George Benson pays affectionate homage to Nat King Cole
Whitney Houston may have sung a more popular version of “The Greatest Love of All”—but, the vocal pipes of that show-stopping ballad’s original interpreter are nothing to scoff at, either: George Benson—who popularized the hit singles, “Nothing’s Gonna Change My Love For you,” “Give Me The Night” and “In Your Eyes”—first sang the song for the soundtrack of “The Greatest,” Muhammad Ali’s 1977 biopic.
With the release of “Inspiration: A Tribute to Nat King Cole,” it’s Benson’s turn to pay affectionate homage to one of his musical heroes: The 13-track collection is an extraordinary, two-in-one treat that has the jazz luminary singing the premier crooner’s greatest hits, like “Unforgettable” (with Wynton Marsalis on trumpet), “Smile” (with Till Brönner), “Walkin’ My Baby Back Home,” “Straighten Up and Fly Right,” “Route 66,” “Just One of Those Things” and “Nature Boy”—and giving them a warm, jazzy spin!
His heartfelt renditions brim with nostalgia, and are made more evocative by Nelson Riddle’s arrangements, as interpreted by the 42-piece Henry Mancini Institute Orchestra.
The participation of formidable guest vocalists is an added attraction: In “Too Young,” the succulent high notes of “The Voice’s” Judith Hill complement the masculine heft of Benson’s voice, while theater star Idina Menzel’s emotive theatricality elevates “When I Fall In Love” beyond schmaltz.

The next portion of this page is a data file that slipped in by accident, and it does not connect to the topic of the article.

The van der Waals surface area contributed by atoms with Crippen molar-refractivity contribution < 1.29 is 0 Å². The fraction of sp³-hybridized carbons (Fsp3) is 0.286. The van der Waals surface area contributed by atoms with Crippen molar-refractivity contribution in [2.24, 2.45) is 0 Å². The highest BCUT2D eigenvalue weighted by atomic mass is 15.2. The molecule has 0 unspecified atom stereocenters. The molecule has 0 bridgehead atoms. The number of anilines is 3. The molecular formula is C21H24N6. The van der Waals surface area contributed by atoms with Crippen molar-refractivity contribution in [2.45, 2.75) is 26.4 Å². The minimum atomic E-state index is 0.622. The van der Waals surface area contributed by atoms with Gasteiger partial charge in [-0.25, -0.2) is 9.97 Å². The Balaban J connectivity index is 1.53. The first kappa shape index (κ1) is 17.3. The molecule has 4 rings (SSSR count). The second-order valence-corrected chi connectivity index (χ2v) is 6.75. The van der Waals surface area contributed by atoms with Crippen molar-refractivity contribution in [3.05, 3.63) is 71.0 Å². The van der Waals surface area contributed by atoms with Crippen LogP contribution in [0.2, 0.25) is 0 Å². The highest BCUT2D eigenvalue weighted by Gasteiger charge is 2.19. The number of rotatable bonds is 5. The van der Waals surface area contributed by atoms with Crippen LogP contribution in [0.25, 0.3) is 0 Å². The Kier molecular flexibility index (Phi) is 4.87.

Benson shares, “You can’t put together an album like this without investing your heart in it. —That’s what I got from Nat King Cole—he put his heart into everything he did!”
But, the similarity doesn’t end there: Cole and Benson initially established themselves as exceptional jazz instrumentalists—the former was a pianist, the latter a guitarist—before finding crossover success as hit-making singers in the pop-dominated mainstream market.
Cole’s big break came after he added his deep baritone to a 1943 recording of “Straighten Up and Fly Right,” while Benson was introduced to pop-music aficionados when he added his cool tenor pipes to his jazzy 1976 cover of “This Masquerade.”
Of course you can’t wax a Nat King Cole “essentials” album without his Oscar-winning 1950 classic, “Mona Lisa” (from “Captain Carey, U.S.A.”)—which bookends the collection:
“Inspiration” opens with a rare recording of 8-year-old George singing the song, accompanied by a ukulele, after winning an amateur singing tilt, and ends with a moving, fully lived-in rendition of the well-loved standard that started it all for the now 70-year-old jazz legend!